Rahul Vohra’s talk about how to create a product market fit survey for the Business of Software conference was one of the standout speeches of recent years (against some very strong competition).
Rahul is the CEO of the email productivity tool, Superhuman. As he was struggling to scale his SaaS startup, he read about an approach championed by Dropbox’s Sean Ellis; he describes how it’s actually pretty hard to know if you have achieved product market fit, or PMF.
Ellis argues that many of the indicators we rely on to understand if PMF has been achieved are actually lagging indicators, and that he favoured creating a leading indicator by asking the following question:
“How would you feel if you could no longer use this product?” with the 4 possible answers being, “very disappointed, somewhat disappointed, no longer use, not disappointed.”
Ellis benchmarked 150+ companies using this question and found that where the percentage of respondents who rated themselves as “very disappointed” was 40% or more, those companies were growing and getting traction the most easily.
Taking Ellis’s approach, Rahul carried out the survey and found that only 22% of his customer base would be “very disappointed” if they couldn’t use Superhuman any more. Clearly, he concluded, they were nowhere near PMF back then.
But instead of being disheartened, he looked in detail at the 22% to find out why they loved it and sought to understand them better so he could find more customers like them.
This was the key really – not seeking to broaden the product’s appeal at this point, but rather finding MORE of the people who already loved it.
In his talk, Rahul underlines the finer differences between some level of traction and actually experiencing ‘real’ PMF:
It’s perhaps Marc Andreessen who has the most compelling, most vivid definition [of Product Market Fit] that I’ve come across. He says.. ‘you can always feel it when it isn’t happening. Your customers aren’t quite getting value. Usage isn’t quite growing. Word of mouth isn’t spreading quite fast enough. Press reviews are kind of blah, sales cycles take too damn long, but you can almost always feel it when it is happening. Customers are buying as fast as you can add servers. You’re constantly hiring for sales and support. Reporters are constantly calling you. Investment bankers are staking out your house. You just got Company of the Year award from Harvard Business School’. It’s certainly a vivid definition and one that I was staring at through tears in the summer of 2017. It seems so subjective, so unactionable. What do you do if by this definition you don’t have Product-Market Fit? Indeed, can you measure product market fit?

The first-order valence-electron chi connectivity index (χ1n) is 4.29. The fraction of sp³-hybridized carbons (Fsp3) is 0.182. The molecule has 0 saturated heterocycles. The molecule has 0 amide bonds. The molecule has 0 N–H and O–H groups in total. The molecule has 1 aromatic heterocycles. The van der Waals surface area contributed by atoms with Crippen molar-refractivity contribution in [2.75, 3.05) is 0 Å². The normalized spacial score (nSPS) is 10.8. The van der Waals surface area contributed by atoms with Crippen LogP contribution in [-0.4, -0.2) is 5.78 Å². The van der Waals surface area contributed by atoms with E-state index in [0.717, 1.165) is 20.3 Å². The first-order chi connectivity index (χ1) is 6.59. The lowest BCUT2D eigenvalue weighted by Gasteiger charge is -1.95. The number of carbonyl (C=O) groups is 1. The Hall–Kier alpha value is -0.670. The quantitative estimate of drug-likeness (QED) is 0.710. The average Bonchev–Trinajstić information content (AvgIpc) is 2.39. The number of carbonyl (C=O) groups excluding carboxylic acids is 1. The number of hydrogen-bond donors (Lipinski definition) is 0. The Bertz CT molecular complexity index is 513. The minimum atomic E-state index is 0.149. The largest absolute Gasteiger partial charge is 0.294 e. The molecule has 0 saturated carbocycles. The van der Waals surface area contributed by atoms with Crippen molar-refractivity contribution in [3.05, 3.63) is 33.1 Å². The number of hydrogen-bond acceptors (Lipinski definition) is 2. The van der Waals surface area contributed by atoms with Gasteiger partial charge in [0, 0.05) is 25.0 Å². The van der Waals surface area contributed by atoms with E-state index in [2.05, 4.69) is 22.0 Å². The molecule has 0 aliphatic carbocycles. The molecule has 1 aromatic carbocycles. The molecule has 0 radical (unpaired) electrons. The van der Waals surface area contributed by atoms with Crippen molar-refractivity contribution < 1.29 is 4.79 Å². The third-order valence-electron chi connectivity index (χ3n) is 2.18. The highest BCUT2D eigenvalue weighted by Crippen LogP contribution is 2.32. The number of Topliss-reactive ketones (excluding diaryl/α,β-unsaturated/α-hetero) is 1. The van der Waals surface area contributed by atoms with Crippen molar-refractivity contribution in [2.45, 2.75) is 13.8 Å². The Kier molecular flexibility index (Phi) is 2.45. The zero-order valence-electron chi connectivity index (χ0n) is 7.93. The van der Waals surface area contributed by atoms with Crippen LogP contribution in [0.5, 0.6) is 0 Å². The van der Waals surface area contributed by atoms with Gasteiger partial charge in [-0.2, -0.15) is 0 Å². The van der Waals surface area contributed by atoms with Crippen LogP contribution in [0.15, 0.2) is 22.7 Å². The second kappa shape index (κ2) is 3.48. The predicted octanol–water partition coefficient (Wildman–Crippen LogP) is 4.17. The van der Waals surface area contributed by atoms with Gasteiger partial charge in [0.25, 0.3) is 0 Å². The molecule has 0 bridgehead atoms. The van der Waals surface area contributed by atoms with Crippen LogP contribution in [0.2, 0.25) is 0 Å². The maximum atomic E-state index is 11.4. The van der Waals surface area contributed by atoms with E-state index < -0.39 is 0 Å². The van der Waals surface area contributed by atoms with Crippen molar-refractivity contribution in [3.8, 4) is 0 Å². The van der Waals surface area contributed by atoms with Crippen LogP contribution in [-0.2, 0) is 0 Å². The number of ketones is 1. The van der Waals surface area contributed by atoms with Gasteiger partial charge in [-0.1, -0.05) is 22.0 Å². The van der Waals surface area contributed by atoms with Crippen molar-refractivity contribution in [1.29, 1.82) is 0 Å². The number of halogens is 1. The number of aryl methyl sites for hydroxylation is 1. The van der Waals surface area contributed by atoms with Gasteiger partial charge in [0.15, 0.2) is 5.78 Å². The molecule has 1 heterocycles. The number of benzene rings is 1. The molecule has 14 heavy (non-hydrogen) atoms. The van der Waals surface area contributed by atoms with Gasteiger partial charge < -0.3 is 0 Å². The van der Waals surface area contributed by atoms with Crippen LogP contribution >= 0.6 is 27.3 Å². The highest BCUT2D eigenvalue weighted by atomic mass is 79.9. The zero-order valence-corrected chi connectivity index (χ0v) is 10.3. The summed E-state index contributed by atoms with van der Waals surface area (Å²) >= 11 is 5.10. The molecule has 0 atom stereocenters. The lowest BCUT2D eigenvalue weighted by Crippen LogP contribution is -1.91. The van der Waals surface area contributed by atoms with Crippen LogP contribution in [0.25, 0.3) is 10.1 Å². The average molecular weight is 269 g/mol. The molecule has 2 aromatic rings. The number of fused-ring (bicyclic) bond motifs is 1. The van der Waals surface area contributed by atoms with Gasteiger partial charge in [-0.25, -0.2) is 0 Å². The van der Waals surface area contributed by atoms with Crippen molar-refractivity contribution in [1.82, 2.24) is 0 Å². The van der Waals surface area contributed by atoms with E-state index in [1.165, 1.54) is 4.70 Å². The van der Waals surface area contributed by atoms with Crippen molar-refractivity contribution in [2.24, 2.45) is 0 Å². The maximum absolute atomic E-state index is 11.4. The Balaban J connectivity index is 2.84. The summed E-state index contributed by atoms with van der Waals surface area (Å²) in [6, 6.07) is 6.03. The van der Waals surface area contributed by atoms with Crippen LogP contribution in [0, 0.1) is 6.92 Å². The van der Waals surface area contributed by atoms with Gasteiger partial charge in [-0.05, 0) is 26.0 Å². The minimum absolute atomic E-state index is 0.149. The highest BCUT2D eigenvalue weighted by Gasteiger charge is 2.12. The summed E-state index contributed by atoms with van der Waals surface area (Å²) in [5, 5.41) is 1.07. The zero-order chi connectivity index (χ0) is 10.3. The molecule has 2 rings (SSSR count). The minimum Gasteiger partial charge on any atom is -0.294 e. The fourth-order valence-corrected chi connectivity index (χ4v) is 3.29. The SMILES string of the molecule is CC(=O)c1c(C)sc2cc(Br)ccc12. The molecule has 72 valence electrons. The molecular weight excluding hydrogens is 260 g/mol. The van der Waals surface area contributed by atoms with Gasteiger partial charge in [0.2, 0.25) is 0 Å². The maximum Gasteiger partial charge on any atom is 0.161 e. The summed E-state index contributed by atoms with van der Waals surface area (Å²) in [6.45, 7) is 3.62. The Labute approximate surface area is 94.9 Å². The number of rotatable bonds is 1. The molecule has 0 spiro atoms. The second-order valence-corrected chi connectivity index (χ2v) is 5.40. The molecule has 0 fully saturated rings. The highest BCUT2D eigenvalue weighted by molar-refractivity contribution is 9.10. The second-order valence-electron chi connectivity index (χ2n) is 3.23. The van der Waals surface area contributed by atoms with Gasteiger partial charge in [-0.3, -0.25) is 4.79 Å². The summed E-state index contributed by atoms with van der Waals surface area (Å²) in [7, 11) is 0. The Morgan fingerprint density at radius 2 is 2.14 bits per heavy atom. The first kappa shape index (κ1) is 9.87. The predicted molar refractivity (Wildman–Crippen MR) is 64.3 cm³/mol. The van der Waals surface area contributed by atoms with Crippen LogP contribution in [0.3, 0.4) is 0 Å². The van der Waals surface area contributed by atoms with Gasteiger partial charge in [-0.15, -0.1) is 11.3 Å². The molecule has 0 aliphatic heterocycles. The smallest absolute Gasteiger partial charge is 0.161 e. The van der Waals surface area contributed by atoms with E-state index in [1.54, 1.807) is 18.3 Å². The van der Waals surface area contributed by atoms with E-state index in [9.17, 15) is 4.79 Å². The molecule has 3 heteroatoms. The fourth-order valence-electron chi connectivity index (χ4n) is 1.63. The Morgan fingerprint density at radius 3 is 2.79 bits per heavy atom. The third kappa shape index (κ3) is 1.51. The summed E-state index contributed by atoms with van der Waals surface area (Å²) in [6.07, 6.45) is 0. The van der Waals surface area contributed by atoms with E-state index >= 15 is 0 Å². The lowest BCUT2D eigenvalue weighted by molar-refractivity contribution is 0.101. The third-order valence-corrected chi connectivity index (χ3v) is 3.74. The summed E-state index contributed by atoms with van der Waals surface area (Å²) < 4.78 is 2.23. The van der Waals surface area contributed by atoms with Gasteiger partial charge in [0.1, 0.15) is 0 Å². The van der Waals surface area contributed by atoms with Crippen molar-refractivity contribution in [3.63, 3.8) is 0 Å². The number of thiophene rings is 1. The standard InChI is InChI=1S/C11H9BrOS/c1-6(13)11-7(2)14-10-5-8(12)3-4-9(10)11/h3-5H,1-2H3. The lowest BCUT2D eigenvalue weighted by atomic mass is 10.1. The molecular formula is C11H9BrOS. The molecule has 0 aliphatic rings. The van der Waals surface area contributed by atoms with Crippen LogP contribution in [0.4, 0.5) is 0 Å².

Vohra goes on to underline the importance of understanding customers’ real needs, rather than just their stated ones.
Customers are notoriously good at not being able to express what they need. They might ask “does your software do this” for example, when actually they are trying to solve an entirely different problem in their business.
‘How can you get close to that?’ Vohra asks. How can you understand what customers are really trying to do? And through the PMF survey approach, Superhuman’s framework for understanding product market fit was born.
Ellis and Vohra call it a Product Market Fit Engine, and it has 5 stages:
- Survey your users
- Segment those users
- Analyse what they said, why they love the product and find out what holds them back
- Decide what changes you’re going to make as a result of their feedback and input
- Implement and track those changes
Vohra used a similar approach to the above, and then went on to ask himself, “what could be done to increase the number users who’d be very disappointed if they couldn’t use the product? By focusing on the customers who completely loved Superhuman, Vohra brought in the concept of the “High Expectation Customer” – essentially the most discerning person in their target market. He then went on to seek out more of them and proactively target them.
If this approach sounds good to you, and you want to get more feedback from your own customers about whether they enjoy using your product, we can help.
With its traceability back to individual users and its built-in alert system, Customer Thermometer is ideal for product market fit surveying.
Here’s a little example of it in action:
This approach makes it easy to source product feedback from users, and has the additional benefit that custom fields can be brought through and easily segmented to identify the types of users falling into each section.
Try Customer Thermometer for yourself, send yourself an example now. We can make a PMF survey part of your CRM, marketing, ticketing and workflow interactions: